Building a BOM : The 7 Optional Fields

In the previous article in this BOM Building series, I listed the 5 bare minimum fields required for a proper BOM (Bill of Materials). The goal of any BOM is to accurately represent the discrete parts of your product with sufficient detail to procure them - no more, no less. While only 5 fields are required to accomplish this, the addition of the following optional fields helps make your BOM more robust and efficient for a procurement team to do their job. 



  1. Distributor
  2. Distributor Part Number
  3. Manufacturer Standard Lead Time
  4. Manufacturer Part Datasheet URL
  5. Reference Designator (Required for PCBA electronic parts)
  6. Alternates Allowed
  7. Alternates Criteria


Not all parts can be purchased directly from the original manufacturer. In fact, even at modest volumes, most manufacturers prefer you purchase through their distribution channels. This may include several different Distributors to choose from. For these fields, select your preferred Distributor and their respective Distributor Part Number (DPN). 

Distributor Name

Most off-the-shelf parts are sold through distributors, and in some cases, several competing distributors at once. This field lists the name of your preferred distributor from whom to procure the associated part. If the part is custom, listing the Manufacturer as the Distributor is common. I encourage you to consolidate your list of unique distributors to a minimum to make ordering parts much simpler.

Distributor Part Number (DPN)

Much like how a company assigns a CPN (Company Part Number) to a part to uniquely identify it in their master parts library, a distributor may assign their own part number to uniquely identify it in their part catalog. Including this field streamlines the process by saving the procurement team time from having to search for places to purchase the part and requesting approval. 



In the previous blog post I cautioned about why you should not list part Pricing and Lead times in your BOM. The one exception is to include the Manufacturer Standard Lead Time. This field represents the worst-case amount of time the Manufacturer promises to deliver you parts upon order when Distributors don’t have sufficient stock. This field is valuable for planning purposes once you get to higher volume Mass Production as you may be purchasing more parts than any Distributor normally carries in stock. It also gives you a drop dead deadline of when to place parts orders to meet your production schedule.

But, this value is to be taken as a worst case scenario, not an actual lead time (i.e. it’s a variable). I'm still sticking to my guns about not including Pricing in your BOM, though.



A manufacturer's datasheet has all the detailed specifications for a part, well beyond what is stored in the BOM. The datasheet has value to the procurement team to assist in validating if an alternate part is parametrically identical to the original and can be approved as a viable alternate. I’ve found it actually has the most value to an engineer or QA staff to assist with testing and debugging a product. It’s convenient to link datasheets to all parts in the BOM, as it’s in one location and easy to search.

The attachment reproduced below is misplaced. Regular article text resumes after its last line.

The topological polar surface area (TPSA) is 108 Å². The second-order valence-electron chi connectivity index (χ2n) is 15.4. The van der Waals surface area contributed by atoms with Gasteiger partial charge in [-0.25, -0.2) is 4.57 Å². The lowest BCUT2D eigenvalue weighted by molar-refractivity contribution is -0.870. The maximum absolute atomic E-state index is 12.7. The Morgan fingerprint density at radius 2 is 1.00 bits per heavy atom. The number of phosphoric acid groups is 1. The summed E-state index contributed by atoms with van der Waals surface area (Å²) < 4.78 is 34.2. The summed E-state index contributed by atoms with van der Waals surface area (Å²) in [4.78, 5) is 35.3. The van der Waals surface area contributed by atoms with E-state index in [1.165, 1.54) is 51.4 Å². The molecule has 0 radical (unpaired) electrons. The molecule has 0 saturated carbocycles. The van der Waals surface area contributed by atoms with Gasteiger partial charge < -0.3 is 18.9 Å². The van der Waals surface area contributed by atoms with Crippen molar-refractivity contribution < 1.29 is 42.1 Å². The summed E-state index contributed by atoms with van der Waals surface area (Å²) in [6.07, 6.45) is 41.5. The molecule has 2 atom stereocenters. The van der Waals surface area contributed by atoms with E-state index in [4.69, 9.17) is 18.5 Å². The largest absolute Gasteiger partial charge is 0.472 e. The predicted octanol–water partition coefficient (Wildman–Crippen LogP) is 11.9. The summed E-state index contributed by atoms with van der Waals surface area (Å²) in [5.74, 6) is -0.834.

This is a unique label for each instance of a part in a specific BOM assembly. This is actually a required field for any Printed Circuit Board Assembly BOM. This Ref Des field can also be used for mechanical parts to support assembly documentation, but it is not common, nor required.



This is rarely seen, but one I highly recommend incorporating into your engineering teams’ workflow. It’s a Boolean field ({True, False} or {Yes, No}) to inform the procurement team if they can substitute an alternate part for the current one listed in the Source Details. 

The power of this field comes to play when you are enlisting a Contract Manufacturer (CM) to procure your parts. The CM has a much richer Roledex than you of sources for alternate parts with potentially better pricing and lead times. You need to help them help you by empowering them to do their job and find alternates to reduce production costs and lead times. Without this field in your BOM you will undoubtedly get a series of emails or phone calls from your CM asking questions and approval for replacing individual parts. 

What it means:

  • True/Yes: The CM is allowed to unilaterally find equivalent alternate parts, referencing the Alternates Criteria you specify
  • False/No: The CM is not allowed to use any other part. Only the specific Manufacturer Part Number is allowed to be purchased. This may be because it’s sole-sourced, or you have separately negotiated favorable terms with the Source, or your engineering team has already done the homework and there is no viable alternate that will meet the requirements.



If you do elect to allow the Procurement team to use alternates for a part, you need to let them know which parametrics are important to match, and which are ok to deviate from. 

For example, if you originally picked a resistor with 10k resistance, 0402 package, and 1% tolerance, an experienced procurement team will already know they must match the 10k, 0402 parameters, but is the 1% tolerance important? Can they select a 10k, 0402 with 5% tolerance part? Or perhaps the operating temperature is what’s important to match. Without listing the specific criteria to match to the original Source, they will be too constrained and may be limited in alternate part options. 

I've mentioned several times that pricing should never be included in a spreadsheet BOM. I'll explain why in the next article in this Building a BOM series.

What fields do you include in your BOMs? I'd love to hear your thoughts...